(Bloomberg) — A House Committee sets out on Monday to prove Donald Trump w…

support independent journalism donate

(Bloomberg) — A House Committee sets out on Monday to prove Donald Trump was directly and even legally culpable in the storming of the US Capitol on Jan. 6, 2021, making the case he kept pushing his stolen-election claim knowing it wasn’t true.

Most Read from Bloomberg

The 10 a.m. hearing will be the second of seven planned by the panel this month, representing an early test of whether it can keep Americans tuned in. While not a prime-time event like the committee’s opening session on Thursday, which drew more than 19 million viewers, it will be seen in live coverage on NBC, ABC, CBS and CNN.

Witnesses scheduled for Monday include Bill Stepien, Trump’s 2020 campaign manager, and Byung J. Pak, who resigned as an Atlanta-based US Attorney on Jan. 4, 2021. Also on Monday’s witness list are Chris Stirewalt, a former Fox News political editor, election attorney Benjamin Ginsberg and former Philadelphia city commissioner Al Schmidt.

Trump has dismissed the investigation as a politically motivated “witch hunt.”

Here are some key aspects to watch for.

Did Trump know the election wasn’t stolen?

Committee members say Monday’s hearing will go into greater depth that Trump’s claims that the 2020 election was stolen were thoroughly investigated and litigated — and that he was told they were not true by people in his own government and family.

But look for how convincing the testimony and other evidence offered by the committee is in proving that Trump realistically could not have still believed his re-election may have been fraudulently stolen or that he never really got his day in court.

A snippet of videotaped testimony featured former Attorney William Barr saying he told Trump his election claims were wrong. The committee also has testimony from other former government officials who looked into election fraud claims and found nothing significant. Among those are Pak, who has previously testified he quit after Justice Department officials told him Trump was preparing to fire him for not pushing harder on the claim that widespread voter fraud occurred in Georgia.

The panel says Trump was told there was no significant fraud again and again, but he continued to repeat the claims anyway.

The key testimony could be that of Stepien, who was described in a Nov. 8 committee subpoena letter as supervising a post-election shift in Trump’s campaign to focusing on “Stop the Steal” messaging and related fund-raising.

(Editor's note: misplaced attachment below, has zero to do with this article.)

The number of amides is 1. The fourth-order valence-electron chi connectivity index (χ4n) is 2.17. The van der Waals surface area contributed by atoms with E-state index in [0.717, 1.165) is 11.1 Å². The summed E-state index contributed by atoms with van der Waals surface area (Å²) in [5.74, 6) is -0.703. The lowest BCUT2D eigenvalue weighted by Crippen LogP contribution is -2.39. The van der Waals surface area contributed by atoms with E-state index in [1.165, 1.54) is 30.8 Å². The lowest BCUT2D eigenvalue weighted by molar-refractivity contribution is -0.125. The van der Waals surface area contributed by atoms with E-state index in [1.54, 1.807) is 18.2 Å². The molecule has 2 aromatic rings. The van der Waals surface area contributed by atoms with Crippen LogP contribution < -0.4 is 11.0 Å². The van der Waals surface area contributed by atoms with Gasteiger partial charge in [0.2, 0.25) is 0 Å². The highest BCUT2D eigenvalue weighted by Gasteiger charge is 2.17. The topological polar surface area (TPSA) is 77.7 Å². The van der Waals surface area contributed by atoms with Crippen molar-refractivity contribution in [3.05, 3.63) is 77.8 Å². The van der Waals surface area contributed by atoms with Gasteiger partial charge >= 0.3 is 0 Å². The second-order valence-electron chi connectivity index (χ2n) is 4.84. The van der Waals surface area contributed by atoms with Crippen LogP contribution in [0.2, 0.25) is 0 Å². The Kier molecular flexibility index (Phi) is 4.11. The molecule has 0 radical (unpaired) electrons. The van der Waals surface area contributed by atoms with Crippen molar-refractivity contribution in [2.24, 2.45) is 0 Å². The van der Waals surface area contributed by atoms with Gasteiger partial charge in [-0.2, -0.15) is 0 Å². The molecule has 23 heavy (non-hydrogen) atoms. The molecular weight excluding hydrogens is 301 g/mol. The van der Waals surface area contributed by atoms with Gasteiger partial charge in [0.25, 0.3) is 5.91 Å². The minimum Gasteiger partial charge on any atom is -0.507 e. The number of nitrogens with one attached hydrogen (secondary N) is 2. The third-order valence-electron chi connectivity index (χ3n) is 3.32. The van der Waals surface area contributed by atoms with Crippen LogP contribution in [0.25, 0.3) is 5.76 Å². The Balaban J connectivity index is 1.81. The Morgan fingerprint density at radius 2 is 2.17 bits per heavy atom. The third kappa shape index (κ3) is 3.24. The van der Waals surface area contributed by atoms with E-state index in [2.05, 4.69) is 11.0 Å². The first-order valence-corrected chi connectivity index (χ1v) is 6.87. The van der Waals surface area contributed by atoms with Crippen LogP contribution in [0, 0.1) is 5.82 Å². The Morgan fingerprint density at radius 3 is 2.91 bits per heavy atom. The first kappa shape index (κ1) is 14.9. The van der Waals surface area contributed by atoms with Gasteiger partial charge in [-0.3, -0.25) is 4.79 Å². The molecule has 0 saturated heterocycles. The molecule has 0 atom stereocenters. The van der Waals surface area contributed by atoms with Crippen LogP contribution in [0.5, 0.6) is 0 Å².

But is that a crime?

Proving that Trump knew his stolen-election claims were a lie could demonstrate potential criminal intent in his alleged participation of a plan to interfere or obstruct with the certification of presidential electors and pressure then-Vice President Mike Pence to go along, the committee contends.

A potential defense for Trump is that he did not know for sure there was no fraud, or that the election was legitimate. Rather, that he was pursuing his right to challenge whether any irregularities changed the outcome of the election, as many other candidates have done and do. In doing that, he did not have the intent or knowledge of committing any crime.

Court filings show that the White House Counsel’s office directly warned top Trump associates and allies in Congress that a scheme using false state elector slates to confuse or delay certification was not lawful. Look to see if there were, in fact, any specific warnings of illegality that directly reached Trump.

Was the attack premeditated?

What anyone at the White House — and Trump specifically — knew about any premeditated plan to attack the Capitol is a key issue. Look for whether the committee can actually produce a direct White House link to such right-wing groups as the Proud Boys or the Oath Keepers, or others who allegedly might have sparked the violence. If there is any, that would be stronger proof of obstruction or conspiracy to overturn the election. And that would make it more difficult for Attorney General Merrick Garland not to consider prosecution of some of those in Trump’s inner circle, if not Trump himself.

“This has been a clear focus of our investigative efforts,” Representative Adam Schiff, a California Democrat on the committee investigating attacks, said on ABC’s “This Week.” “There are connections between these white nationalist groups and some in Trump’s orbit.”

The committee says some of those individuals responsible for the violence on Jan. 6 pushed the very same election-fraud lies that Trump peddled in the run-up to the insurrection. But proving a direct link will take more than that.

Is anyone watching?

A weekday morning hearing represents a real challenge to whether the seven-part story the committee hopes to tell can keep an audience. The hearing will be extensively covered by the media. But a big fall-off of live viewers in subsequent sessions could indicate a diminished interest.

“Losing prime time hurts with the size of the audience,” says Lee Miringoff, director of the Marist College Institute for Public Opinion in Poughkeepsie, New York. “There needs to be a steady buzz to keep the audience.”

An estimated 19 million people watched Thursday’s live prime-time broadcasts, according to early audience numbers released Friday.

CNN, MSNBC, CBS and ABC all aired the hearing live. NBC News devoted a special report to the hearing while its online services, Peacock and NBC News NOW, streamed it. The Fox News Channel relegated the hearings to other platforms while its prime-time hosts scorned the hearings as a political attack on Trump.

Most Read from Bloomberg Businessweek

©2022 Bloomberg L.P.